A bewigged Vincent Price goes full-on evil in The Conqueror Worm, based on the life of England's self-proclaimed "Witchfinder General" Matthew Hopkins. Hopkins and his assistant, John Stern, ride through spectacular location shots around England, looking for disciples of the devil to torture and burn. (Indeed, the devil must be at work, for the skies are bright blue even though people keep saying it's nighttime.) Nevertheless, Hopkins and Stern seem to have a knack for picking on the innocent, notably the fiancée of young soldier Richard Marshall. Price turns in another top performance, delicately mixing false piety and sadism with a dash of lecherousness. Can Hopkins be stopped? Will Marshall risk desertion to save his love? Why are those women just sitting around the inn topless? The answers to these questions and more await you in The Conqueror Worm. --Ali Davis for Amazon.com
- Secret Cinema (1968) - Paul Bartel [Amazon US]
Summary: Before TRUMAN and EDTV . . .
I only saw this short subject once and never forgot it. Three whole decades before THE TRUMAN SHOW, there was this early work by Paul Bartel about a woman who slowly comes to realize that her life is being secretly filmed and shown for the entertainment of her close "friends" and "family" as well as the general masses. I thought that this short conveyed the pain and paranoia of invaded privacy much better than TRUMAN and in a much shorter time as well. "Secret Cinema" was remade by Bartel as an episode of Steven Spielberg's AMAZING STORIES, but didn't have anywhere near the impact that the original had. Not only that, but it was given a sickeningly sweet happy ending that ruined the theme of the original story. Now I feel vindicated because whenever I described this film to friends, most of them looked as if I was making it up or dreamed it. Now, here is the proof. Look for this film, it will be well worth the hunt. --Tresix for imdb.com
- La Prisonnière (1968) - Henri-Georges Clouzot
Still haven't seen this one. Features SM subject matter.
- 2001 - A Space Odyssey (1968) - Stanley Kubrick [1 DVD, Amazon US]
When Stanley Kubrick recruited Arthur C. Clarke to collaborate on "the proverbial intelligent science fiction film," it's a safe bet neither the maverick auteur nor the great science fiction writer knew they would virtually redefine the parameters of the cinema experience. A daring experiment in unconventional narrative inspired by Clarke's short story "The Sentinel," 2001 is a visual tone poem (barely 40 minutes of dialogue in a 139-minute film) that charts a phenomenal history of human evolution. From the dawn-of-man discovery of crude but deadly tools in the film's opening sequence to the journey of the spaceship Discovery and metaphysical birth of the "star child" at film's end, Kubrick's vision is meticulous and precise. In keeping with the director's underlying theme of dehumanization by technology, the notorious, seemingly omniscient computer HAL 9000 has more warmth and personality than the human astronauts it supposedly is serving. (The director also leaves the meaning of the black, rectangular alien monoliths open for discussion.) This theme, in part, is what makes 2001 a film like no other, though dated now that its postmillennial space exploration has proven optimistic compared to reality. Still, the film is timelessly provocative in its pioneering exploration of inner- and outer-space consciousness. With spectacular, painstakingly authentic special effects that have stood the test of time, Kubrick's film is nothing less than a cinematic milestone--puzzling, provocative, and perfect. --Jeff Shannon for amazon.com [...]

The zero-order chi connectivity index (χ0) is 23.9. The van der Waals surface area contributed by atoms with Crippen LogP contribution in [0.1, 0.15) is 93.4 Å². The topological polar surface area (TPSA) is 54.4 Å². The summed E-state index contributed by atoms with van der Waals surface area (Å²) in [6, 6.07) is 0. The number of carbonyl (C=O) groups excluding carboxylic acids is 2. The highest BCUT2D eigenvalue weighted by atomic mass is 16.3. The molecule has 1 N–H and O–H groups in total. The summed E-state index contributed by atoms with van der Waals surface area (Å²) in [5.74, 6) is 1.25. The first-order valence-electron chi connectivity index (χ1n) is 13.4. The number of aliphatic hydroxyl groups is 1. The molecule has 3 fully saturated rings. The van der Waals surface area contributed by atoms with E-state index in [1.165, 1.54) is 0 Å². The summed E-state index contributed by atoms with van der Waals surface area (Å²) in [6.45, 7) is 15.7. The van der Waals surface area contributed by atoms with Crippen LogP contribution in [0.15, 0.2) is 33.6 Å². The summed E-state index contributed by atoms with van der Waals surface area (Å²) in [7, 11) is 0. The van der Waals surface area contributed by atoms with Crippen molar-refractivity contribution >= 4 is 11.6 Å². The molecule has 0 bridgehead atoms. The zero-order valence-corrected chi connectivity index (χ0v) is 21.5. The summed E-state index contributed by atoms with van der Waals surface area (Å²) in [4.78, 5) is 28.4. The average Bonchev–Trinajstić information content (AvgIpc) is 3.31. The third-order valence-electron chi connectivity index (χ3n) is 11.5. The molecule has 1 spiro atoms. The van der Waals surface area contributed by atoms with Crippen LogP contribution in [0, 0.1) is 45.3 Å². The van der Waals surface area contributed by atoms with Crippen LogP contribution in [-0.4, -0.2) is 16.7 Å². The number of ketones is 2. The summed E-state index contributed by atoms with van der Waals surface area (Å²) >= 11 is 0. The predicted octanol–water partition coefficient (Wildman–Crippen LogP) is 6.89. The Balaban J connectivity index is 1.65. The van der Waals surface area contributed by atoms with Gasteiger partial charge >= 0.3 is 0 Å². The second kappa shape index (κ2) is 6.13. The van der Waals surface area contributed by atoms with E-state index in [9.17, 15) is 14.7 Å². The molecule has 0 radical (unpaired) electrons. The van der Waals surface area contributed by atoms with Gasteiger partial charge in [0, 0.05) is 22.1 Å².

- Targets (1968) - Peter Bogdanovich [1 VHS, Amazon US]
The story of how this film was made is almost as interesting as the film itself. Bogondavich was assigned a ridiculously short period of time by Roger Corman and a very small budget to come up with a contractual-obligation last film quickie for Karloff, with the only condition being that he had to incorporate scenes from the last two AIP Karloff films, flops that the studio was hoping to reawaken interest in. In just a few days, working on a shoestring, first-timer Bogdonavich comes up with this great, self-reflexive, funny, and disturbing film about an aging horror film star who wants to retire, because he feels his old gentle style of scaring people can't compete with modern horrors such as serial killers. This means that the "showdown" at the end of the film, where the sniper fires FROM BEHIND THE SCREEN, is not only great plotting, but thematically relevant; throughout the film, we're asked to consider our desire to watch horror movies in the first place. Anyone who really likes THINKING about cinema should love this -- it belongs on the shelf with PEEPING TOM and REAR WINDOW. It also has one of the funniest things I've seen in cinema -- a scene where Karloff catches his reflection in the mirror in an off-moment and, associating the image with years of monster movies, jumps in fear, before realizing it is only himself he's looking at... A great little movie. Allan MacInnis for amazon.com [...]